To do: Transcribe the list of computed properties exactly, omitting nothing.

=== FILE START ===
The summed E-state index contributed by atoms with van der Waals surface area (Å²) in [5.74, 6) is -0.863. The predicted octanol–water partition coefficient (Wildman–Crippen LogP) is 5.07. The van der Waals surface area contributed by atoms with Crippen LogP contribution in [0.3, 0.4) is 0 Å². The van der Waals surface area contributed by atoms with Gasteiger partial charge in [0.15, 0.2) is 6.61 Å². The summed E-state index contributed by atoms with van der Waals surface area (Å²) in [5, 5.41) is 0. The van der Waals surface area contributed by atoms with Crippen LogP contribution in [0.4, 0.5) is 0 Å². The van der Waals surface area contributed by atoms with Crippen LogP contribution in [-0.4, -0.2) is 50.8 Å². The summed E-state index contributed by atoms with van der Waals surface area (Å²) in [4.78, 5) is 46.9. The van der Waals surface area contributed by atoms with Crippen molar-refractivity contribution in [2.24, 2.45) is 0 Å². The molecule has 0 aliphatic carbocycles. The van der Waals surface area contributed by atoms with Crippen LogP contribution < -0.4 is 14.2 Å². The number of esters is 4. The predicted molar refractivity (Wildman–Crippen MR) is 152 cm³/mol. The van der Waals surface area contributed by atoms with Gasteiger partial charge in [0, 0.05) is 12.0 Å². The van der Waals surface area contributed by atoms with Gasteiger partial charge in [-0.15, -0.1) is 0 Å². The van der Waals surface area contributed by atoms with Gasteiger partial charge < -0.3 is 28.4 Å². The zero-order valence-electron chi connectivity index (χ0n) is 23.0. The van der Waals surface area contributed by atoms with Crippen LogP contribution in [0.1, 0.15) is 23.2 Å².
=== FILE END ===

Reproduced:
The summed E-state index contributed by atoms with van der Waals surface area (Å²) in [5.74, 6) is -0.863. The predicted octanol–water partition coefficient (Wildman–Crippen LogP) is 5.07. The van der Waals surface area contributed by atoms with Crippen LogP contribution in [0.3, 0.4) is 0 Å². The van der Waals surface area contributed by atoms with Gasteiger partial charge in [0.15, 0.2) is 6.61 Å². The summed E-state index contributed by atoms with van der Waals surface area (Å²) in [5, 5.41) is 0. The van der Waals surface area contributed by atoms with Crippen LogP contribution in [0.4, 0.5) is 0 Å². The van der Waals surface area contributed by atoms with Crippen LogP contribution in [-0.4, -0.2) is 50.8 Å². The summed E-state index contributed by atoms with van der Waals surface area (Å²) in [4.78, 5) is 46.9. The van der Waals surface area contributed by atoms with Crippen molar-refractivity contribution in [2.24, 2.45) is 0 Å². The molecule has 0 aliphatic carbocycles. The van der Waals surface area contributed by atoms with Crippen LogP contribution < -0.4 is 14.2 Å². The number of esters is 4. The predicted molar refractivity (Wildman–Crippen MR) is 152 cm³/mol. The van der Waals surface area contributed by atoms with Gasteiger partial charge in [0, 0.05) is 12.0 Å². The van der Waals surface area contributed by atoms with Gasteiger partial charge in [-0.15, -0.1) is 0 Å². The van der Waals surface area contributed by atoms with Gasteiger partial charge < -0.3 is 28.4 Å². The zero-order valence-electron chi connectivity index (χ0n) is 23.0. The van der Waals surface area contributed by atoms with Crippen LogP contribution in [0.1, 0.15) is 23.2 Å².